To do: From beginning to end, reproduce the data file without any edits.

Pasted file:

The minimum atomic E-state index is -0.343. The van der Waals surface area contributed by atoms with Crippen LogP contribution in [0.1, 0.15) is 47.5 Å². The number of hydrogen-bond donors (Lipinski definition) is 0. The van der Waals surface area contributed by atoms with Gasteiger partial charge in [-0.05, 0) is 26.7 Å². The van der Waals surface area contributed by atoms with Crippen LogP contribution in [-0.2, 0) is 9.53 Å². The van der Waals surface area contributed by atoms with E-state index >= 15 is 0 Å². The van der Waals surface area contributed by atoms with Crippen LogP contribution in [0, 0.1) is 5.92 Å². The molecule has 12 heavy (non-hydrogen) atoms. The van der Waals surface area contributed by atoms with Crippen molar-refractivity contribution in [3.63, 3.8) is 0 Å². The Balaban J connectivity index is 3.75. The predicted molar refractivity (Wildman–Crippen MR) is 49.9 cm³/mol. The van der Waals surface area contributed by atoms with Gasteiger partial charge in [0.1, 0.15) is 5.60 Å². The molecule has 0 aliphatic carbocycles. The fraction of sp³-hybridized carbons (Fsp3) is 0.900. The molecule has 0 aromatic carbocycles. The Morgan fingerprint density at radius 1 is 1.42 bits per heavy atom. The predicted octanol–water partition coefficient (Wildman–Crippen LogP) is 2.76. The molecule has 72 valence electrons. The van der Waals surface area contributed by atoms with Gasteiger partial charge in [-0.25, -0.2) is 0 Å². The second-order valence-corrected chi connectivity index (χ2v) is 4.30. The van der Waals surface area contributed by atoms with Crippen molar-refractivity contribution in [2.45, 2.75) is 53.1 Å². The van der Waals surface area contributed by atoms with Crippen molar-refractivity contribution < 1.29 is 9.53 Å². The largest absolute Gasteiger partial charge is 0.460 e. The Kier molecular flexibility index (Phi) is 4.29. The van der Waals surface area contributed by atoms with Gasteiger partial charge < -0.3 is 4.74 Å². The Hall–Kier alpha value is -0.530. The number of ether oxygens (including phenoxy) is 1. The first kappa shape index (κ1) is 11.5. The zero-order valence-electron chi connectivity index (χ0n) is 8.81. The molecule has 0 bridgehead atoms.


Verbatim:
The minimum atomic E-state index is -0.343. The van der Waals surface area contributed by atoms with Crippen LogP contribution in [0.1, 0.15) is 47.5 Å². The number of hydrogen-bond donors (Lipinski definition) is 0. The van der Waals surface area contributed by atoms with Gasteiger partial charge in [-0.05, 0) is 26.7 Å². The van der Waals surface area contributed by atoms with Crippen LogP contribution in [-0.2, 0) is 9.53 Å². The van der Waals surface area contributed by atoms with E-state index >= 15 is 0 Å². The van der Waals surface area contributed by atoms with Crippen LogP contribution in [0, 0.1) is 5.92 Å². The molecule has 12 heavy (non-hydrogen) atoms. The van der Waals surface area contributed by atoms with Crippen molar-refractivity contribution in [3.63, 3.8) is 0 Å². The Balaban J connectivity index is 3.75. The predicted molar refractivity (Wildman–Crippen MR) is 49.9 cm³/mol. The van der Waals surface area contributed by atoms with Gasteiger partial charge in [0.1, 0.15) is 5.60 Å². The molecule has 0 aliphatic carbocycles. The fraction of sp³-hybridized carbons (Fsp3) is 0.900. The molecule has 0 aromatic carbocycles. The Morgan fingerprint density at radius 1 is 1.42 bits per heavy atom. The predicted octanol–water partition coefficient (Wildman–Crippen LogP) is 2.76. The molecule has 72 valence electrons. The van der Waals surface area contributed by atoms with Gasteiger partial charge in [-0.25, -0.2) is 0 Å². The second-order valence-corrected chi connectivity index (χ2v) is 4.30. The van der Waals surface area contributed by atoms with Crippen molar-refractivity contribution in [2.45, 2.75) is 53.1 Å². The van der Waals surface area contributed by atoms with Crippen molar-refractivity contribution < 1.29 is 9.53 Å². The largest absolute Gasteiger partial charge is 0.460 e. The Kier molecular flexibility index (Phi) is 4.29. The van der Waals surface area contributed by atoms with Gasteiger partial charge < -0.3 is 4.74 Å². The Hall–Kier alpha value is -0.530. The number of ether oxygens (including phenoxy) is 1. The first kappa shape index (κ1) is 11.5. The zero-order valence-electron chi connectivity index (χ0n) is 8.81. The molecule has 0 bridgehead atoms.